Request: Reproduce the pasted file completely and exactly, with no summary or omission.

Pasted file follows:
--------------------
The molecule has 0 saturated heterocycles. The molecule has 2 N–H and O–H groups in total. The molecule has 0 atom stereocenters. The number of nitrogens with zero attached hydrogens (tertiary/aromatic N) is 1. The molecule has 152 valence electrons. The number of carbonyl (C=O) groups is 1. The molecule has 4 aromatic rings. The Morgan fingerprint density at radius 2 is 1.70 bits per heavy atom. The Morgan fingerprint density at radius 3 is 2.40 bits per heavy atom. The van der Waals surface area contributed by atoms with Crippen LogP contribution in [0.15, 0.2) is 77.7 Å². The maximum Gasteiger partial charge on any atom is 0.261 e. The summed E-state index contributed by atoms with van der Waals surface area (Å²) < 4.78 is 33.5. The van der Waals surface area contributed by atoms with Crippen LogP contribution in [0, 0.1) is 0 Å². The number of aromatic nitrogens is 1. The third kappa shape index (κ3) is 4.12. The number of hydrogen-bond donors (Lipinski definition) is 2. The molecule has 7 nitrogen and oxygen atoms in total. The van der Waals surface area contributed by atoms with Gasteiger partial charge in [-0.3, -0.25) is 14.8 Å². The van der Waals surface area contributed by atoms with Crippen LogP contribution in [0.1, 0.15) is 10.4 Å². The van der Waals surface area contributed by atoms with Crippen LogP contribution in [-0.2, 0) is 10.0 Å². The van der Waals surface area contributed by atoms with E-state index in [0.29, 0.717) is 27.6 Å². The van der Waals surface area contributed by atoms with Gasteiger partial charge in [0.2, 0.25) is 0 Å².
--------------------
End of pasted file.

The molecule has 0 saturated heterocycles. The molecule has 2 N–H and O–H groups in total. The molecule has 0 atom stereocenters. The number of nitrogens with zero attached hydrogens (tertiary/aromatic N) is 1. The molecule has 152 valence electrons. The number of carbonyl (C=O) groups is 1. The molecule has 4 aromatic rings. The Morgan fingerprint density at radius 2 is 1.70 bits per heavy atom. The Morgan fingerprint density at radius 3 is 2.40 bits per heavy atom. The van der Waals surface area contributed by atoms with Crippen LogP contribution in [0.15, 0.2) is 77.7 Å². The maximum Gasteiger partial charge on any atom is 0.261 e. The summed E-state index contributed by atoms with van der Waals surface area (Å²) < 4.78 is 33.5. The van der Waals surface area contributed by atoms with Crippen LogP contribution in [0, 0.1) is 0 Å². The number of aromatic nitrogens is 1. The third kappa shape index (κ3) is 4.12. The number of hydrogen-bond donors (Lipinski definition) is 2. The molecule has 7 nitrogen and oxygen atoms in total. The van der Waals surface area contributed by atoms with Gasteiger partial charge in [-0.3, -0.25) is 14.8 Å². The van der Waals surface area contributed by atoms with Crippen LogP contribution in [0.1, 0.15) is 10.4 Å². The van der Waals surface area contributed by atoms with Crippen LogP contribution in [-0.2, 0) is 10.0 Å². The van der Waals surface area contributed by atoms with E-state index in [0.29, 0.717) is 27.6 Å². The van der Waals surface area contributed by atoms with Gasteiger partial charge in [0.2, 0.25) is 0 Å².